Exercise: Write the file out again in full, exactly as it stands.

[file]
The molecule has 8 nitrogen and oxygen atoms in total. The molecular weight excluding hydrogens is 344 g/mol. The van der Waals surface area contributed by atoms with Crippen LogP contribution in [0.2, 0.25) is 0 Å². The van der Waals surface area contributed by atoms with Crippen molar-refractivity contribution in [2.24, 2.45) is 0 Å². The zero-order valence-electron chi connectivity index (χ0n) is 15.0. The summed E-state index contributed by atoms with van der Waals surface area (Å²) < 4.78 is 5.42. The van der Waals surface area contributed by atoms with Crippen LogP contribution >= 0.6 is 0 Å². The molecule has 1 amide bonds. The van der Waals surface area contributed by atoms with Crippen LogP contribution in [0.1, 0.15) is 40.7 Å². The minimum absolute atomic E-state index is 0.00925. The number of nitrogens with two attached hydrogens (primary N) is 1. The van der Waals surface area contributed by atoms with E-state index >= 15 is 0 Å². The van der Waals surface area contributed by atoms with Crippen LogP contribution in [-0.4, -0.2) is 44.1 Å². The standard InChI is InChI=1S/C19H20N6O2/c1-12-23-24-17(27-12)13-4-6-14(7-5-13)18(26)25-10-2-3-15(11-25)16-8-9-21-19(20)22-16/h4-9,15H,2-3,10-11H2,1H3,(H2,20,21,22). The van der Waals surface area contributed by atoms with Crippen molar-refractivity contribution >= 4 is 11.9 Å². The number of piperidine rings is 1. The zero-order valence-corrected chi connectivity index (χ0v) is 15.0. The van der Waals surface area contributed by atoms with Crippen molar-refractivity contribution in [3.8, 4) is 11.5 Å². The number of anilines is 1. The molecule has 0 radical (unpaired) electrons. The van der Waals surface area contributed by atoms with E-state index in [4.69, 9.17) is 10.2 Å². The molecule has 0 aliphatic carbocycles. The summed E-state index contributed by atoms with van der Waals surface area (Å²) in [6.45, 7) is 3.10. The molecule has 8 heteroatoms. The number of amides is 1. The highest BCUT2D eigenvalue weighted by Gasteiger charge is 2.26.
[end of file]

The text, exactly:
The molecule has 8 nitrogen and oxygen atoms in total. The molecular weight excluding hydrogens is 344 g/mol. The van der Waals surface area contributed by atoms with Crippen LogP contribution in [0.2, 0.25) is 0 Å². The van der Waals surface area contributed by atoms with Crippen molar-refractivity contribution in [2.24, 2.45) is 0 Å². The zero-order valence-electron chi connectivity index (χ0n) is 15.0. The summed E-state index contributed by atoms with van der Waals surface area (Å²) < 4.78 is 5.42. The van der Waals surface area contributed by atoms with Crippen LogP contribution >= 0.6 is 0 Å². The molecule has 1 amide bonds. The van der Waals surface area contributed by atoms with Crippen LogP contribution in [0.1, 0.15) is 40.7 Å². The minimum absolute atomic E-state index is 0.00925. The number of nitrogens with two attached hydrogens (primary N) is 1. The van der Waals surface area contributed by atoms with E-state index >= 15 is 0 Å². The van der Waals surface area contributed by atoms with Crippen LogP contribution in [-0.4, -0.2) is 44.1 Å². The standard InChI is InChI=1S/C19H20N6O2/c1-12-23-24-17(27-12)13-4-6-14(7-5-13)18(26)25-10-2-3-15(11-25)16-8-9-21-19(20)22-16/h4-9,15H,2-3,10-11H2,1H3,(H2,20,21,22). The van der Waals surface area contributed by atoms with Crippen molar-refractivity contribution >= 4 is 11.9 Å². The number of piperidine rings is 1. The zero-order valence-corrected chi connectivity index (χ0v) is 15.0. The van der Waals surface area contributed by atoms with Crippen molar-refractivity contribution in [3.8, 4) is 11.5 Å². The number of anilines is 1. The molecule has 0 radical (unpaired) electrons. The van der Waals surface area contributed by atoms with E-state index in [4.69, 9.17) is 10.2 Å². The molecule has 0 aliphatic carbocycles. The summed E-state index contributed by atoms with van der Waals surface area (Å²) in [6.45, 7) is 3.10. The molecule has 8 heteroatoms. The number of amides is 1. The highest BCUT2D eigenvalue weighted by Gasteiger charge is 2.26.